The Apple Watch does much more than just make calls, receive texts and navigate you from point A to point B. Its onboard health and safety features can save you or others from scary situations — I know this because I’ve experienced it firsthand.
I have Type 1 diabetes, and I wear a continuous glucose monitor that measures my blood sugar levels. If my blood sugar gets dangerously low, I can pass out or go into a diabetic coma. Luckily, my glucose monitor connects to my Apple Watch and sends notifications before it’s too late. This feature saved my life a few months ago.
I woke up to a dangerously low blood sugar warning on my Apple Watch. I ran to the fridge, grabbed some orange juice, drank it and then passed out. I woke up a few minutes later because my sugar levels went back to normal. That was one of the scariest moments of my life, and thanks to my Apple Watch alerts, I was able to address the low blood sugar before it was too late.
In addition to blood sugar warnings, the Apple Watch can help keep people safe in other ways, too. Here are a few other life-saving features to take advantage of:
The Apple Watch can detect if you’ve endured a bad fall. The wearable combines two tools: an accelerometer, which detects velocity, and a gyroscope, which detects the Earth’s gravity. Together, the two can alert the watch of a bad fall and activate a warning on the watch face asking if you want to call emergency services.
If the watch detects you’re moving, it waits for you to respond to the alert and won’t automatically call for help. If it detects you haven’t moved for about a minute, it will make the call automatically. It will also send a message to your emergency contacts with your location, letting them know your watch detected a hard fall and called for emergency services. Emergency contacts are retrieved from Medical ID, which is programmed on the iPhone.
Medical ID can come in handy in situations where you are around strangers and incoherent and in need of help or the other way around.
It displays information such as a name, date of birth, health conditions, medications and emergency contacts.
Anyone can access this information on the Apple Watch by holding down the button until it pops up on the watch face. Slide the tab over and you will have access to Medical ID information and can call the emergency contact right from that screen. Medical ID can also be opened on an iPhone by holding down on the power button and up volume button at the same time.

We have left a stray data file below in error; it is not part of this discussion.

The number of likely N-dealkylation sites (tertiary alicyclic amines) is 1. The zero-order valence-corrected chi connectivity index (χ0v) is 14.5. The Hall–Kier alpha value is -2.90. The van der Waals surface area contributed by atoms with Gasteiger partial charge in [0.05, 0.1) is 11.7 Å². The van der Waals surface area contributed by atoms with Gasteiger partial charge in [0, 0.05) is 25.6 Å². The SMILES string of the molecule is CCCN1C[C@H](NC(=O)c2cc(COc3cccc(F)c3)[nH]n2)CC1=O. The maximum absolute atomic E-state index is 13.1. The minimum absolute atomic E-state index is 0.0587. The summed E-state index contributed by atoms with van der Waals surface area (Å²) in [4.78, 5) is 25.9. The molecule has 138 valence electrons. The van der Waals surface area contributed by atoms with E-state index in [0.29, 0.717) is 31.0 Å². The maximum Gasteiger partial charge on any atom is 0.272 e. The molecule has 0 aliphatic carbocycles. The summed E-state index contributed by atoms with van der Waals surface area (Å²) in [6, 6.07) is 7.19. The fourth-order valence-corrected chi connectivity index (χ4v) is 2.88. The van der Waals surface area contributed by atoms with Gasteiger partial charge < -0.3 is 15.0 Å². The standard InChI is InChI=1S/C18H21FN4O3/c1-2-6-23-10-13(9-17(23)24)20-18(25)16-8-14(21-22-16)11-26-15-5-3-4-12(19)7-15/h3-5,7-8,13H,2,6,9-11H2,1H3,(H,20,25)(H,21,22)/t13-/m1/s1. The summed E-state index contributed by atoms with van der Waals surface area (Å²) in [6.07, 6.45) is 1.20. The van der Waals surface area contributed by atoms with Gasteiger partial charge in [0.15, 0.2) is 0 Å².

Programming Medical ID is easy. On an iPhone go to Settings > Health > Medical ID.
Emergency SOS is a powerful feature that could rescue you from a scary situation. This feature allows you to quickly and easily call for emergency services if you are in danger.
There are a couple ways to activate this on Apple Watch. You can activate it the same way as Medical ID by holding the button and swiping over on “Emergency SOS” or you can continue to hold the button longer and it will automatically activate. Once activated, the watch will count down from five and let out a loud siren sound effect. You can cancel the request by letting go of the button before the countdown ends.
To activate Emergency SOS on the iPhone, hold down the power button and up volume button at the same time and swipe over or hold down the buttons longer and it will count down from 8 and begin to let out a siren. Alternatively, you can set up Emergency SOS to activate by pressing the power button five times quickly. These activation settings can be programmed in Settings > Emergency SOS.
Meditation with Apple Fitness Plus
Mental health is another important aspect of our health and the Apple Watch seeks to help free our minds with guided meditations included in their Apple Fitness Plus program.
Meditation has a plethora of health benefits, including the possibility to reduce the risk of being hospitalized for coronary disease by 87%.
With an Apple Fitness Plus account, you can access a list of guided meditations on the Apple Watch from the pre-installed Meditations app. Meditations last anywhere from five to 20 minutes. An Apple Fitness Plus membership costs $10 per month or $80 per year.
Source from www.cnet.com